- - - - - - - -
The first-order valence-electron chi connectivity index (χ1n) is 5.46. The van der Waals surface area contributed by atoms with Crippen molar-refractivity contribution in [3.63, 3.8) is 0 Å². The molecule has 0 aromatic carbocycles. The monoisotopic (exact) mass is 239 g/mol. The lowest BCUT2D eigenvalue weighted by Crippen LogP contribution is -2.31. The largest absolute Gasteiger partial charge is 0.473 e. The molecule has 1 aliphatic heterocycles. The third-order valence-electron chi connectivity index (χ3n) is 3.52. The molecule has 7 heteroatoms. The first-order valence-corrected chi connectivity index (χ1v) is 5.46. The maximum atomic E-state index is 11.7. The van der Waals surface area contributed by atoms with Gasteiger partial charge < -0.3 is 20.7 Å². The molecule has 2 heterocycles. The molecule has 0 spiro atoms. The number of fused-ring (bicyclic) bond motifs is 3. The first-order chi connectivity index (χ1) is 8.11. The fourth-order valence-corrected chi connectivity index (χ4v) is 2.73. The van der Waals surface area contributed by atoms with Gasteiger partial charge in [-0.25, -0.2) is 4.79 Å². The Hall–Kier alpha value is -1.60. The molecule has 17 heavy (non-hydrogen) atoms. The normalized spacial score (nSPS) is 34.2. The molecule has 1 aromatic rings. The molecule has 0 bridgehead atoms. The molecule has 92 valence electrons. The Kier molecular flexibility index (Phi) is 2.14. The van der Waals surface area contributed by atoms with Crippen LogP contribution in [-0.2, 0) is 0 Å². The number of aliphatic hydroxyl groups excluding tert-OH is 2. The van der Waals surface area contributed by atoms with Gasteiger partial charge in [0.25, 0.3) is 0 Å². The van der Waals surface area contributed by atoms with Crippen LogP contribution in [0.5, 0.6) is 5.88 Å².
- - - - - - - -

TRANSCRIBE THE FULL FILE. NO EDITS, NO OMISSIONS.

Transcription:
The first-order valence-electron chi connectivity index (χ1n) is 5.46. The van der Waals surface area contributed by atoms with Crippen molar-refractivity contribution in [3.63, 3.8) is 0 Å². The molecule has 0 aromatic carbocycles. The monoisotopic (exact) mass is 239 g/mol. The lowest BCUT2D eigenvalue weighted by Crippen LogP contribution is -2.31. The largest absolute Gasteiger partial charge is 0.473 e. The molecule has 1 aliphatic heterocycles. The third-order valence-electron chi connectivity index (χ3n) is 3.52. The molecule has 7 heteroatoms. The first-order valence-corrected chi connectivity index (χ1v) is 5.46. The maximum atomic E-state index is 11.7. The van der Waals surface area contributed by atoms with Gasteiger partial charge < -0.3 is 20.7 Å². The molecule has 2 heterocycles. The molecule has 0 spiro atoms. The number of fused-ring (bicyclic) bond motifs is 3. The first-order chi connectivity index (χ1) is 8.11. The fourth-order valence-corrected chi connectivity index (χ4v) is 2.73. The van der Waals surface area contributed by atoms with Gasteiger partial charge in [-0.25, -0.2) is 4.79 Å². The Hall–Kier alpha value is -1.60. The molecule has 17 heavy (non-hydrogen) atoms. The normalized spacial score (nSPS) is 34.2. The molecule has 1 aromatic rings. The molecule has 0 bridgehead atoms. The molecule has 92 valence electrons. The Kier molecular flexibility index (Phi) is 2.14. The van der Waals surface area contributed by atoms with Crippen LogP contribution in [-0.2, 0) is 0 Å². The number of aliphatic hydroxyl groups excluding tert-OH is 2. The van der Waals surface area contributed by atoms with Gasteiger partial charge in [0.25, 0.3) is 0 Å². The van der Waals surface area contributed by atoms with Crippen LogP contribution in [0.5, 0.6) is 5.88 Å².